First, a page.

Electronic verification company, DocuSign, is warning its users to be wary of emails purporting to be from the company after a breach left a list of customer email addresses in the hands of cyber criminals.
A week ago, the company warned customers of a malicious email campaign that copied its branding and email headers in an attempt to infect users with malware.
The company issued another warning this morning, telling users it had detected an increase in phishing emails sent to some of our customers and users.
The post said the emails “spoofed” the DocuSign brand in an attempt to trick recipients into opening an attached Word document that, when clicked, installs malicious software.
“As part of our process in response to phishing incidents, we confirmed that DocuSign’s core eSignature service, envelopes and customer documents remain secure,” the company said.
“However, as part of our ongoing investigation, today we confirmed that a malicious third party had gained temporary access to a separate, non-core system that allows us to communicate service-related announcements to users via email.
“A complete forensic analysis has confirmed that only email addresses were accessed; no names, physical addresses, passwords, social security numbers, credit card data or other information was accessed.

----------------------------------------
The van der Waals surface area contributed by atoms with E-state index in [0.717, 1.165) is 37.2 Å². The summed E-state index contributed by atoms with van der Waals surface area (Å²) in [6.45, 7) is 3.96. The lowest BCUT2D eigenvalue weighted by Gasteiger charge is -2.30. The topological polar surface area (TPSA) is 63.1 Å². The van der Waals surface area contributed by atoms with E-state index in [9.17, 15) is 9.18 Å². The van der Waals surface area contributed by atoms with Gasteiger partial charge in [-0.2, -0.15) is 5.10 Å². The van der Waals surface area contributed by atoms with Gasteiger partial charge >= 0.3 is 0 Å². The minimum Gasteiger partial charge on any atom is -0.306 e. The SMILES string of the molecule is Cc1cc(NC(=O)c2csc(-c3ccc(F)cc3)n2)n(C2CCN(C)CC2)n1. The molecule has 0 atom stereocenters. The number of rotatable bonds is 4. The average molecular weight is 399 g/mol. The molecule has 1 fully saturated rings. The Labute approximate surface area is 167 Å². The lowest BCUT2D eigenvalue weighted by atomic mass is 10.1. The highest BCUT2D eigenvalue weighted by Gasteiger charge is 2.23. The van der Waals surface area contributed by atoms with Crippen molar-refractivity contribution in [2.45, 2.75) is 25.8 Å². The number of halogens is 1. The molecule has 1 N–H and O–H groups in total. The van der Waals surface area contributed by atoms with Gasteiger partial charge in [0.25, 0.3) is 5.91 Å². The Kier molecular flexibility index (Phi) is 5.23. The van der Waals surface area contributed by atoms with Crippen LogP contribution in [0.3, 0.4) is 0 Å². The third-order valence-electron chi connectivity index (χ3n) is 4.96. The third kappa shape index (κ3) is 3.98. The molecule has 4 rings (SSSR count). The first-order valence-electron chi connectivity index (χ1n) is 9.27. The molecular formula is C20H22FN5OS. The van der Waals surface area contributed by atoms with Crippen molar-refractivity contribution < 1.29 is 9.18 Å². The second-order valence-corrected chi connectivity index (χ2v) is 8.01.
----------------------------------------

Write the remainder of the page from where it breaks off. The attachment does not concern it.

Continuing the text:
"No content or any customer documents sent through DocuSign’s eSignature system was accessed; and DocuSign’s core eSignature service, envelopes and customer documents and data remain secure,” it said.
The company said it took “immediate action” to prohibit unauthorised access to this system and had put further security controls in place, and are working with law enforcement agencies.
The company also issued a guide to users on how to prevent themselves from falling victim of the attack.
- Delete any emails with the subject line, “Completed: [domain name] – Wire transfer for recipient-name Document Ready for Signature” and “Completed [domain name/email address] – Accounting Invoice [Number] Document Ready for Signature”. These emails are not from DocuSign. They were sent by a malicious third party and contain a link to malware spam.
- Forward any suspicious emails related to DocuSign to email@example.com, and then delete them from your computer. They may appear suspicious because you don’t recognize the sender, weren’t expecting a document to sign, contain misspellings (like “docusgn.com” without an ‘i’ or @docus.com), contain an attachment, or direct you to a link that starts with anything other than https://www.docusign.com or https://www.docusign.net.
- Ensure your anti-virus software is enabled and up to date.
“Your trust and the security of your transactions, documents and data are our top priority,” the company added in the post.
“The DocuSign eSignature system remains secure, and you and your customers may continue to transact business through DocuSign with trust and confidence.”
DocuSign’s global user base is reported to exceed 40 million.
The phishing campaign comes the world’s online community continues to reel from the global malware exploit known as WannaCry, and its variants, which are being referred to as the “biggest ransomware outbreak in history”.